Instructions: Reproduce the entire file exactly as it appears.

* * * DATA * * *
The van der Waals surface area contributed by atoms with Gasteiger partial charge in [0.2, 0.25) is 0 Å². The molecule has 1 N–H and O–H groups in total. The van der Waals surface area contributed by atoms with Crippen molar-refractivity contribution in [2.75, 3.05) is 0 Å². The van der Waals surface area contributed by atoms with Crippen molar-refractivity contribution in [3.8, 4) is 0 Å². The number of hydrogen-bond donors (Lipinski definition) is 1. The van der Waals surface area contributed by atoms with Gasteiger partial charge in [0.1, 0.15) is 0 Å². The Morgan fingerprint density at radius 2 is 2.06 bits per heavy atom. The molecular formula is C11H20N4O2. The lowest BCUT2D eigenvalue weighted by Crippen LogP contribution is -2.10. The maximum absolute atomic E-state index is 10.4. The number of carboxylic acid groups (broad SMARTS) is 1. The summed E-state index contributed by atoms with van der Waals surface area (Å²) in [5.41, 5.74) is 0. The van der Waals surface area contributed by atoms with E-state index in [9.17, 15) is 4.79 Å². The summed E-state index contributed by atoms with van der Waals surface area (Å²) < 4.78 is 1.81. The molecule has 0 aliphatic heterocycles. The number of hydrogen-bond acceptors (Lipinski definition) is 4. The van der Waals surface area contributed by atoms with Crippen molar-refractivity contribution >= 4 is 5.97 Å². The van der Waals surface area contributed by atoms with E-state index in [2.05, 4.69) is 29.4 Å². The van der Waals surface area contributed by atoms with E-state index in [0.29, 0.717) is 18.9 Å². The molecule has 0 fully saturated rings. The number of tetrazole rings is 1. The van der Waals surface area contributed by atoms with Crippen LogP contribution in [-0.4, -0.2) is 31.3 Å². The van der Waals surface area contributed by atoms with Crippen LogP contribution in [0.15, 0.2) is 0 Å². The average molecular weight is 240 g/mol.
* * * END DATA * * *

The van der Waals surface area contributed by atoms with Gasteiger partial charge in [0.2, 0.25) is 0 Å². The molecule has 1 N–H and O–H groups in total. The van der Waals surface area contributed by atoms with Crippen molar-refractivity contribution in [2.75, 3.05) is 0 Å². The van der Waals surface area contributed by atoms with Crippen molar-refractivity contribution in [3.8, 4) is 0 Å². The number of hydrogen-bond donors (Lipinski definition) is 1. The van der Waals surface area contributed by atoms with Gasteiger partial charge in [0.1, 0.15) is 0 Å². The Morgan fingerprint density at radius 2 is 2.06 bits per heavy atom. The molecular formula is C11H20N4O2. The lowest BCUT2D eigenvalue weighted by Crippen LogP contribution is -2.10. The maximum absolute atomic E-state index is 10.4. The number of carboxylic acid groups (broad SMARTS) is 1. The summed E-state index contributed by atoms with van der Waals surface area (Å²) in [5.41, 5.74) is 0. The van der Waals surface area contributed by atoms with E-state index in [9.17, 15) is 4.79 Å². The summed E-state index contributed by atoms with van der Waals surface area (Å²) < 4.78 is 1.81. The molecule has 0 aliphatic heterocycles. The number of hydrogen-bond acceptors (Lipinski definition) is 4. The van der Waals surface area contributed by atoms with Crippen molar-refractivity contribution >= 4 is 5.97 Å². The van der Waals surface area contributed by atoms with E-state index in [2.05, 4.69) is 29.4 Å². The van der Waals surface area contributed by atoms with E-state index in [0.29, 0.717) is 18.9 Å². The molecule has 0 fully saturated rings. The number of tetrazole rings is 1. The van der Waals surface area contributed by atoms with Crippen LogP contribution in [-0.4, -0.2) is 31.3 Å². The van der Waals surface area contributed by atoms with Crippen LogP contribution in [0.15, 0.2) is 0 Å². The average molecular weight is 240 g/mol.